Silicon detectors with excellent time resolution will play a critical role in future collider experiments, providing a new tool in event reconstruction. The Low Gain Avalanche Detectors (LGAD) have been demonstrated to provide the required time resolution and radiation tolerance. We will present the FCFD0 ASIC developed to read out LGAD signals. The FCFD0 utilizes Constant Fraction Discriminator (CFD) algorithm to time-stamp the time-of-arrival, which has several advantages compared to Leading Edge discriminator, and promises to be more reliable in operation. Results from the first prototype chip produced in TSMC 65 nm node, will be presented.
Summary (500 words)
The proposed future colliders call for O(10) ps time resolution in order to disentangle the expected extreme number of simultaneous interactions per bunch crossing and improve particle identification capabilities. The LGAD sensors are a leading candidate for such applications, and will be used in upgrades of the CMS and ATLAS experiments. We will present the design and measurements of the novel approach to time-stamping LGAD signals based on Constant Fraction Discriminator (CFD) algorithm, as implemented in the Fermilab CFD v0 chip (FCFD0).
OVERVIEW OF THE DESIGN
The FCFD0 uses several new techniques to achieve low power, area, jitter, time walk, and drift. This enables a simple and robust timing measurement (~30 ps) of LGAD signals that vary in amplitude by at least a factor of 10, with no critical threshold setting or corrections required.
The FCFD0 forms both an attenuated and a delayed version of the amplified input pulse. The input stage is an integrator with a feedback capacitor and a parallel feedback resistor to provide “slow” continuous reset. The attenuated signal is derived very efficiently by splitting the integration capacitance into two series capacitors and buffering the midpoint node. The delayed signal is formed by a programmable RC delay on the integrator output, followed by a buffer. These two buffered signals then directly feed a fast differential amplifier. The single-ended output of the differential amplifier feeds a very simple output comparator that compares it to an internal DC threshold voltage.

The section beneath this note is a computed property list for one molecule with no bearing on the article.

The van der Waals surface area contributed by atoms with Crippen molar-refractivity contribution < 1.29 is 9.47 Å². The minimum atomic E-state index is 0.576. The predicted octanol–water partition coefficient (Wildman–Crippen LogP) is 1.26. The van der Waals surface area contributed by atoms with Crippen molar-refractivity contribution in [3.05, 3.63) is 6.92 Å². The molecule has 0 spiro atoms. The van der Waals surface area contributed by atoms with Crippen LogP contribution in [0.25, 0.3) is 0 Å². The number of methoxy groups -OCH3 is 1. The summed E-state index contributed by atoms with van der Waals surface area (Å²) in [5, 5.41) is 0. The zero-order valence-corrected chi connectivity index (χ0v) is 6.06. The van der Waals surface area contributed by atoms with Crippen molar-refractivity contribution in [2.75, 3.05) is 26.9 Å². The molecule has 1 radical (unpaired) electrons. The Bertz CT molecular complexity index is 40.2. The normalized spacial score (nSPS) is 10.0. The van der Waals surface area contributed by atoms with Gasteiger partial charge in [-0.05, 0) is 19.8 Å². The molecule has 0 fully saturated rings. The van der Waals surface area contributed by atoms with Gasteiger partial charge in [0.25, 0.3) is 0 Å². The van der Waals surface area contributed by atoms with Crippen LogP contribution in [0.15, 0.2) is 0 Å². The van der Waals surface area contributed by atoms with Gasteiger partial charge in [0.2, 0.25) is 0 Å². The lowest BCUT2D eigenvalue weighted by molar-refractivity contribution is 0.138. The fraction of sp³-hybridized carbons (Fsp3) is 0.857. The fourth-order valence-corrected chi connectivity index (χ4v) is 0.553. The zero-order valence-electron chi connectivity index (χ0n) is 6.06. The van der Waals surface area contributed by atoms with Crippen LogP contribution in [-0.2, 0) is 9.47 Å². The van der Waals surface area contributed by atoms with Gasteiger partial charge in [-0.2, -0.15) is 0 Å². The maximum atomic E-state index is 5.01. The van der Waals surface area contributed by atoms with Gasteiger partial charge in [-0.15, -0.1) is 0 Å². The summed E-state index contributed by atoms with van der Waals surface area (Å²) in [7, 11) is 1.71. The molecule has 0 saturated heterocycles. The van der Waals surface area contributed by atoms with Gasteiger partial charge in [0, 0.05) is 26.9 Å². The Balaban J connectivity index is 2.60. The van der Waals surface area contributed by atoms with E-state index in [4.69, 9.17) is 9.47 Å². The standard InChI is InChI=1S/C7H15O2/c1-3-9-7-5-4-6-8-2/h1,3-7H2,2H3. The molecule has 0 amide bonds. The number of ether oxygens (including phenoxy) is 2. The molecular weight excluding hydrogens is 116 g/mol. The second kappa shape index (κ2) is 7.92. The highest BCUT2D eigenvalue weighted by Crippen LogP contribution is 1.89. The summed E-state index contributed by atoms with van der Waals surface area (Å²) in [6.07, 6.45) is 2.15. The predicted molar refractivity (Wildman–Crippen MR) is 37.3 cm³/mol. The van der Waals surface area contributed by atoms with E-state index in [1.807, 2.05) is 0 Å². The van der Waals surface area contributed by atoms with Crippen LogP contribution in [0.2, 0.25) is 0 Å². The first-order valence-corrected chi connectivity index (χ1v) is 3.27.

The biasing of the integrator and differential amplifier chain is critical to achieving the best performance and eliminating the need for any trimming. The integrator capacitor midpoint must have a DC bias established, and the differential amplifier has a significant random input offset. A servo loop is used to establish the differential amplifier output voltage by sensing and filtering it and comparing it to an on-chip DC level setting. The capacitor midpoint is then driven appropriately in order to establish the desired DC output level of the differential amplifier.
In a classical CFD, the output comparator would have its threshold set to the quiescent value of the differential amplifier output. However, large signals have more comparator overdrive than small signals, and thus smaller delays. To compensate for this effect, the differential amplifier output is biased at a critical level away from the comparator threshold.
Evaluating the performance of the FCFD0 is a challenge in itself. To facilitate easy measurement of the critical parameters of the chip, an on-chip charge injection circuit was included at the input. It is carefully designed to produce charge pulses of widely differing amplitude but of identical shape and timing. A time-to-voltage converter at the output was designed to allow easy measurement and characterization of the time walk and jitter. Early measurements show these parameters are consistent with obtaining 30 ps timing precision.
We designed and manufactured the FCFD0 chip in TSMC 65 nm technology. Detailed results of the ongoing chip testing will be presented.